Love is characterized as patient first, because I believe that it will drive everything else we do, in love. If we can’t be long-suffering in this time of purification, then we will never be able to grasp the other aspects of this rich chapter that is righteously named God’s Love Chapter.

Let patience have its perfect work, so that you will be mature and complete, lacking nothing. Love is patient…and so are we.

Love Ain’t Just for the Married Folks: Not ANOTHER Love Book Introduction

Published January 4, 2016 by lavoniartryon

Love activates everything within us. It is the most powerful motivating force in the world, and even outside of this world, if we are to believe John 3:16. For God so LOVED the world that He gave his only begotten Son, that those that believe in Him should not perish, but have eternal life. God loved, and then He gave. He teaches us that love is action. It is not stagnant. It sees a problem and immediately makes haste to correct it.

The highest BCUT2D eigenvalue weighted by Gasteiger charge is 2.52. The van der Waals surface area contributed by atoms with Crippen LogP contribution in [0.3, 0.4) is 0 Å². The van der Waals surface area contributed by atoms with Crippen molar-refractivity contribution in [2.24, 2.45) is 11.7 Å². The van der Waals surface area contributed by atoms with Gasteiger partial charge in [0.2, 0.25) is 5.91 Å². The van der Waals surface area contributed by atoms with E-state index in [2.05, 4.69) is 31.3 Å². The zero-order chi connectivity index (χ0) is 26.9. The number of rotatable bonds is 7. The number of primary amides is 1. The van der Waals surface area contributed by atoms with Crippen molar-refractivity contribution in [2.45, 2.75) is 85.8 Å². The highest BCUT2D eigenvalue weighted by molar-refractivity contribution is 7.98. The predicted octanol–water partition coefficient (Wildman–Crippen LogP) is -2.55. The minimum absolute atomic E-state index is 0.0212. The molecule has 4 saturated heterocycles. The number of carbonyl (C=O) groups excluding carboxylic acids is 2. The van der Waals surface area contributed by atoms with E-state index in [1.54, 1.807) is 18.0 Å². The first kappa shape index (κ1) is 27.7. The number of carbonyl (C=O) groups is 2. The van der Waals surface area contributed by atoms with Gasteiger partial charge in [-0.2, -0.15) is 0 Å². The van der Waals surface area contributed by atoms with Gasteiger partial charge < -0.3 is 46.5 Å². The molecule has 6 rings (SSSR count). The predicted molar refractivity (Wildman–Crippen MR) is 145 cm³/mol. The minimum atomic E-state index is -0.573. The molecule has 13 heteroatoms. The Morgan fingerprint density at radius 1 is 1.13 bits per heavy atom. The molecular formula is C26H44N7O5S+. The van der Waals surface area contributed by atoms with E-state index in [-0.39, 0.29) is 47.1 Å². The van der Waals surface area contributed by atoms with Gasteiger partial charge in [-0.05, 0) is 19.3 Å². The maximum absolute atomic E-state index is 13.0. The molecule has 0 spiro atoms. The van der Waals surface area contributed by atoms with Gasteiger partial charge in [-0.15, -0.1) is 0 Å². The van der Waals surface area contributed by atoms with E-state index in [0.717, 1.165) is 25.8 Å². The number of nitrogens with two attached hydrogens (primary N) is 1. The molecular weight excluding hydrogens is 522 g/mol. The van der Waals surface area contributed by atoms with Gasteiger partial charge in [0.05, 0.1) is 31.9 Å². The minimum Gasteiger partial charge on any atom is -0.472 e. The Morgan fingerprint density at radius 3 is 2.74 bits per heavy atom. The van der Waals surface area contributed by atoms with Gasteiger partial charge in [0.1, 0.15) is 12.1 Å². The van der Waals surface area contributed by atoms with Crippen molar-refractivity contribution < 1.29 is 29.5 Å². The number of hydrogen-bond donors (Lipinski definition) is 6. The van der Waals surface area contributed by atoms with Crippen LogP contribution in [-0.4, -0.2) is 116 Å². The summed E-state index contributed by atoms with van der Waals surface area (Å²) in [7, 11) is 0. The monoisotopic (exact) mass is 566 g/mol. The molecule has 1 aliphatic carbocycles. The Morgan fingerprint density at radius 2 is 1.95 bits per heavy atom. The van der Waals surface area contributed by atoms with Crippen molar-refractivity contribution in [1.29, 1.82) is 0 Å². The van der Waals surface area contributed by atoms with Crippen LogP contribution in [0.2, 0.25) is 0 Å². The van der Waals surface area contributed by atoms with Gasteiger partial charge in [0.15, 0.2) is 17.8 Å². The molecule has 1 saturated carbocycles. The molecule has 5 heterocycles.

Love is beautiful and universal. You don’t have to speak the same language, or even have to speak at all to feel it. In the far away land of Ashdown Forest, Pooh Bear and Piglet were having a profound conversation. Piglet inquired, ‘How do you spell love, Pooh?’ Pooh contemplated and then responded in only his fashion, ‘you don’t spell it, you feel it.’ Well said, Pooh, well said.

So if love is this powerful, why do we assume that it is only to be experienced in marriage? Why don’t we believe that as Singles, that we can and should experience this emotion? I think because we don’t know how. We haven’t been taught that we are required to express this kind of love in this season. Prayerfully, that’s what this book will give you, the permission to love as a Single. The purpose is to give you an in-depth look at this beautiful, unmatched action and a chance to allow it to play out in every area of your Single life.